Once I discovered that Tolkien was born in South Africa, I have imposed Lord of the Rings imagery everywhere. I perceive these to be the Misty Mountains.

Wilderness, a small town in the Western Cape at the beginning of the Garden Route

“Map of Africa”

Our fearless leader and bus driver Benjamin was an absolute gem. He diplomatically handled our one disgruntled passenger, while making sure the group had a nice experience. Benjamin led us through Oudtshroon, Wilderness, George, Knysna, Plettenberg Bay, The Crags, Tsitsikamma, Addo Elephant Sanctuary, Port Elizabeth, Mussel Bay, Hermanus, and Kogel Bay.

Tsitsikamma National Park

Suspension bridges

The Garden Route is famous for its gorgeous scenery while also providing a youthful, adventurous spirit. Road trip highlights include feeding ostriches, spelunking in the Cango Caves, bungee jumping from the world’s highest bungee from a bridge, feasting at the game lodge’s African animal buffet, hiking to Tsitsikamma’s suspension bridges, spotting dassies, getting out of the Western Cape, safari game drives, eating delicious seafood at Knysna’s waterfront, one night of air-conditioning, driving through Tolkien-esque mountain passes, and zip-lining over waterfalls.

Baby dassies!

World’s highest bungee off a bridge

Picture of Bloukrans Bridge by Face Adrenaline

Promo picture of Bloukrans Bridge by Face Adrenaline

Furthermore, the trip was even more enjoyable by spending time with Rachel and my co-passengers from the Netherlands, England, Australia, and South Africa. The community we formed by the end of the trip reinforced my hope to participate in group tours through other parts of the world in the future. However, for now I am content living in Cape Town and working at TSiBA.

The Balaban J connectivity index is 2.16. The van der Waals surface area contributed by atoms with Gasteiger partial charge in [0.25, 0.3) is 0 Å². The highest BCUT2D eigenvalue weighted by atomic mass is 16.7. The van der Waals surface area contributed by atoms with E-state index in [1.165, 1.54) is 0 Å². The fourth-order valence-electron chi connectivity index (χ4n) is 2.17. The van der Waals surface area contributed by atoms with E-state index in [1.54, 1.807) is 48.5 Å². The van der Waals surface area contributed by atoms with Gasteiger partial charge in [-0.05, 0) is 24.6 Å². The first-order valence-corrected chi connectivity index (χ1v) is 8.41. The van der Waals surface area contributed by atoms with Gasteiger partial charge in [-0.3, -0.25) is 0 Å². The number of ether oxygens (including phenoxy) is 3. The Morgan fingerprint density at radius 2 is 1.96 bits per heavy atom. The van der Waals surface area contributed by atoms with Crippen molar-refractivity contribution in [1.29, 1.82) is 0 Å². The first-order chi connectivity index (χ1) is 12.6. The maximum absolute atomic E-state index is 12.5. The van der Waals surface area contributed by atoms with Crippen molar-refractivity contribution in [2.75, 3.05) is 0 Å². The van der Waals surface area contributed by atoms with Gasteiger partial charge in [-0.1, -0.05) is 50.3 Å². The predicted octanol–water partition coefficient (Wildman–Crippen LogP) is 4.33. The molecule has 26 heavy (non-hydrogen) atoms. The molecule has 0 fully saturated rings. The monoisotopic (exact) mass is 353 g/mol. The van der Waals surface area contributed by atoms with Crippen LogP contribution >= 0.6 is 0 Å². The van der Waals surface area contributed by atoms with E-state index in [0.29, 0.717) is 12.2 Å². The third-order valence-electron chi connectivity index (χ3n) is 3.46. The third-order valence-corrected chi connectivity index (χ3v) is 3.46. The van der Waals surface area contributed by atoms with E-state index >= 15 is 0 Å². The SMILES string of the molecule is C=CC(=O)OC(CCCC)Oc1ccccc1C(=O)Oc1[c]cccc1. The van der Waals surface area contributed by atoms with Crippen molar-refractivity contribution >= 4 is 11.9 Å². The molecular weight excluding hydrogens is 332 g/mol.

The lemurs we never saw in Madagascar

The color of a male lion’s mane darkens with more testosterone, so apparently this is a pansy lion.

Baby tigers playing


Happy Holidays from Sub-Saharan Africa

Johannesburg has invaded Cape Town. High heels and designer brands attached to a Jo’burg accent are easily distinguishable among the Capetonian trendy flats and plaid. Cape Town and Durban are often the annual holiday destinations of preference among Jo’burg professionals. In the spirit of Jo’burg’s holiday traveling traditions, another Connect-123 intern and I decided to get out of Cape Town and explore other parts of the country and the continent. In eleven days we were able to briefly explore a new South African city and two new countries. Leaving from the Durban port, Rachel and I went on a Mediterranean Shipping Company (MSC) cruise to Madagascar and Mozambique.

The trip was not funded by Lumos, and while it was a good price for what we were able to do, I still hesitated on spending money on extravagant travels. In the end I obviously still went on the trip, but as my friend Jennifer advised, I decided to approach the trip with the goal to share these parts of the world with others while being mindful of how I spend money and participate in new cultures.

To experience different parts of Durban city center, Rachel and I stayed in two parts of the city. Before we embarked on the cruise, we spent two nights at Gibela Backpackers Lodge located near Florida Street. This was a lucky guess since we ended up in a neighborhood with several shops and restaurants to explore. Also, Durban has the highest population of Indians outside of India, so we made sure to capitalize on the delicious Indian curries found around town.

Gibela Backpacker Lodge

Gibela highly exceeded my expectations